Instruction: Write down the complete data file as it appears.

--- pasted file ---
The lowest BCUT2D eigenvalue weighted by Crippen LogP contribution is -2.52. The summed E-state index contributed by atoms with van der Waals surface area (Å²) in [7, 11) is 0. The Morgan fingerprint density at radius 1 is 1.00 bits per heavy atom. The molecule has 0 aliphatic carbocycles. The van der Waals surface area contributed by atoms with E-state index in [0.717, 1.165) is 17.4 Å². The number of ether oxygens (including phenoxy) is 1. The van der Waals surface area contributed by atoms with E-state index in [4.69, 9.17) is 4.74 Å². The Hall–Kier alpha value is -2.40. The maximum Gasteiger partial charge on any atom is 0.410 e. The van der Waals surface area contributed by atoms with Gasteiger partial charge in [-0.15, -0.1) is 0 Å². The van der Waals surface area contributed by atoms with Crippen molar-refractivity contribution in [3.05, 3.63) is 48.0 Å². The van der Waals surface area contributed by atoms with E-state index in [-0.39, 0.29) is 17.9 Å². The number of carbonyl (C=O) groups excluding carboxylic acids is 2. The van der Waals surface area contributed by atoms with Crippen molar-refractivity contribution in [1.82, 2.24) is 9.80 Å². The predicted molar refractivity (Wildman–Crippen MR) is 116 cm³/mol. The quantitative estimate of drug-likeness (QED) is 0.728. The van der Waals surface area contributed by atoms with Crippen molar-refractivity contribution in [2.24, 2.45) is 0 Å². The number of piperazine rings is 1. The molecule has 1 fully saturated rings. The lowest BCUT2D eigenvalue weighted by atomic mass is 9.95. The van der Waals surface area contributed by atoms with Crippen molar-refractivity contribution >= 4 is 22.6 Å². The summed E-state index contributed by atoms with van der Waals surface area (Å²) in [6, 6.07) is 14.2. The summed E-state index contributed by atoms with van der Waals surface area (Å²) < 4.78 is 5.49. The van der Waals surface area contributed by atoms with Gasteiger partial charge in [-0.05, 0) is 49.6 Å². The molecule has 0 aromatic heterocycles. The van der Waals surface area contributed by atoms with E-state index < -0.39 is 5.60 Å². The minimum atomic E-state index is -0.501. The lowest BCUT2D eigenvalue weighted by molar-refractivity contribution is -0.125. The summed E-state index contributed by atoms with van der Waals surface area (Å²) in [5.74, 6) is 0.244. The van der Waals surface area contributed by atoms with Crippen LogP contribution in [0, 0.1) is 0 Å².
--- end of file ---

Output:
The lowest BCUT2D eigenvalue weighted by Crippen LogP contribution is -2.52. The summed E-state index contributed by atoms with van der Waals surface area (Å²) in [7, 11) is 0. The Morgan fingerprint density at radius 1 is 1.00 bits per heavy atom. The molecule has 0 aliphatic carbocycles. The van der Waals surface area contributed by atoms with E-state index in [0.717, 1.165) is 17.4 Å². The number of ether oxygens (including phenoxy) is 1. The van der Waals surface area contributed by atoms with E-state index in [4.69, 9.17) is 4.74 Å². The Hall–Kier alpha value is -2.40. The maximum Gasteiger partial charge on any atom is 0.410 e. The van der Waals surface area contributed by atoms with Gasteiger partial charge in [-0.15, -0.1) is 0 Å². The van der Waals surface area contributed by atoms with Crippen molar-refractivity contribution in [3.05, 3.63) is 48.0 Å². The van der Waals surface area contributed by atoms with E-state index in [-0.39, 0.29) is 17.9 Å². The number of carbonyl (C=O) groups excluding carboxylic acids is 2. The van der Waals surface area contributed by atoms with Crippen molar-refractivity contribution in [1.82, 2.24) is 9.80 Å². The predicted molar refractivity (Wildman–Crippen MR) is 116 cm³/mol. The quantitative estimate of drug-likeness (QED) is 0.728. The van der Waals surface area contributed by atoms with Crippen molar-refractivity contribution in [2.24, 2.45) is 0 Å². The number of piperazine rings is 1. The molecule has 1 fully saturated rings. The lowest BCUT2D eigenvalue weighted by atomic mass is 9.95. The van der Waals surface area contributed by atoms with Crippen molar-refractivity contribution >= 4 is 22.6 Å². The summed E-state index contributed by atoms with van der Waals surface area (Å²) in [6, 6.07) is 14.2. The summed E-state index contributed by atoms with van der Waals surface area (Å²) < 4.78 is 5.49. The van der Waals surface area contributed by atoms with Gasteiger partial charge in [-0.05, 0) is 49.6 Å². The molecule has 0 aromatic heterocycles. The van der Waals surface area contributed by atoms with E-state index < -0.39 is 5.60 Å². The minimum atomic E-state index is -0.501. The lowest BCUT2D eigenvalue weighted by molar-refractivity contribution is -0.125. The summed E-state index contributed by atoms with van der Waals surface area (Å²) in [5.74, 6) is 0.244. The van der Waals surface area contributed by atoms with Crippen LogP contribution in [0, 0.1) is 0 Å².